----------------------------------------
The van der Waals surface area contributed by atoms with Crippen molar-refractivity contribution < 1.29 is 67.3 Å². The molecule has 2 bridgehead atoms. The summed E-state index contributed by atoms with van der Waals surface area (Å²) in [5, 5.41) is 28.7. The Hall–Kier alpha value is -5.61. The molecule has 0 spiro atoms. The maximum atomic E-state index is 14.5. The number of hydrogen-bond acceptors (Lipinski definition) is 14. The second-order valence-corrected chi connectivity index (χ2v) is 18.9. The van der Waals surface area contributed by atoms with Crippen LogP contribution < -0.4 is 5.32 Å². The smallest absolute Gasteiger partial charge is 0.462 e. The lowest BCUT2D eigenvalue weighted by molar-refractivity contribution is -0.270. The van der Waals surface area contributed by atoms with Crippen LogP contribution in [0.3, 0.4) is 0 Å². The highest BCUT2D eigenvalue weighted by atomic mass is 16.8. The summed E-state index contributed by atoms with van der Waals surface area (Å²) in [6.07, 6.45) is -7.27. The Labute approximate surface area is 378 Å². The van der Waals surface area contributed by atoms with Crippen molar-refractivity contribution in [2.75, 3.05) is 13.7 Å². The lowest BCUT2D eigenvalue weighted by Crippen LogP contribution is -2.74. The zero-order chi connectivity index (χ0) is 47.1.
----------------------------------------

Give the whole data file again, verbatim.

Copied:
The van der Waals surface area contributed by atoms with Crippen molar-refractivity contribution < 1.29 is 67.3 Å². The molecule has 2 bridgehead atoms. The summed E-state index contributed by atoms with van der Waals surface area (Å²) in [5, 5.41) is 28.7. The Hall–Kier alpha value is -5.61. The molecule has 0 spiro atoms. The maximum atomic E-state index is 14.5. The number of hydrogen-bond acceptors (Lipinski definition) is 14. The second-order valence-corrected chi connectivity index (χ2v) is 18.9. The van der Waals surface area contributed by atoms with Crippen LogP contribution < -0.4 is 5.32 Å². The smallest absolute Gasteiger partial charge is 0.462 e. The lowest BCUT2D eigenvalue weighted by molar-refractivity contribution is -0.270. The van der Waals surface area contributed by atoms with Crippen LogP contribution in [0.3, 0.4) is 0 Å². The highest BCUT2D eigenvalue weighted by atomic mass is 16.8. The summed E-state index contributed by atoms with van der Waals surface area (Å²) in [6.07, 6.45) is -7.27. The Labute approximate surface area is 378 Å². The van der Waals surface area contributed by atoms with Crippen molar-refractivity contribution in [2.75, 3.05) is 13.7 Å². The lowest BCUT2D eigenvalue weighted by Crippen LogP contribution is -2.74. The zero-order chi connectivity index (χ0) is 47.1.